One of Cavelo's most notable works is the set of about 50 illustrations he did for a Zeus comic book based loosely around the myth of the labours of Hercules and recounting a supposed 9th labour to obtain the loincloth of the King of the Manazons. The image above shows one of the many ordeals Hercules has to undergo and there are other very imaginative and well drawn episodes. In fact it works better as a set than as individual drawings. In this example you can see straight away that Cavelo ha
In this example Cavelo's distinctive style (for me) overpowers his subject matter. Hercules is shown with very dark skin colouring, focussing our attention on him, but the shading is so dense that it brings the figure forward visually and detaches it from the rest of the composition. The other lightly sketched figures to the side are visually pushed aside and the sense of them standing around Hercules watching him suffer is lost. It doesn't help that Hercules is looking at us not them. Fortunately our brains are able to use the relative figure sizes to redress the balance once the scene has been fully taken in.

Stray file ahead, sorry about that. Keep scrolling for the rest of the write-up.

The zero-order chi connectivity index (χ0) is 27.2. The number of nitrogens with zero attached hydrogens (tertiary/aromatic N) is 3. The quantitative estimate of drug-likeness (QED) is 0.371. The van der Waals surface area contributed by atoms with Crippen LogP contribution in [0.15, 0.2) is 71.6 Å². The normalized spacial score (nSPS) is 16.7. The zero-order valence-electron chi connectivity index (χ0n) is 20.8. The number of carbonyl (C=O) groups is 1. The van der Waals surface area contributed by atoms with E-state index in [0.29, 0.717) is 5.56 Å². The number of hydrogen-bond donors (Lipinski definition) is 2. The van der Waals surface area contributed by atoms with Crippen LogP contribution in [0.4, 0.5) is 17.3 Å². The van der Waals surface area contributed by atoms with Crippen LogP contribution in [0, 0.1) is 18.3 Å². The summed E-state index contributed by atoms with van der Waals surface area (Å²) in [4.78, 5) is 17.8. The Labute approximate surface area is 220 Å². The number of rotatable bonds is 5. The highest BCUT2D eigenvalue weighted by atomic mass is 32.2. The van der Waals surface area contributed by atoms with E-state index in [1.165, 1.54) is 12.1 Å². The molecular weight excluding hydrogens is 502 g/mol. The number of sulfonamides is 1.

For me historical imagery tends to lack immediacy and modern relevance, which I regard as a pre-requisite if erotica is to work it's dark magic on us. It's hard to get worked up about someone who would have lived and died centuries back. This example is more ambiguous than some since the costumes we can see are equally appropriate to modern times. You can also re-imagine the scene as a modern day film set where the actor playing the captive is the only one who didn't know that the director was aiming at extreme realism for torture and subsequent scenes. For this 'Stephen King' reading of the image, any lapses in historical realism are unimportant, in fact they are advantageous, serving to convey the frightening, underlying reality.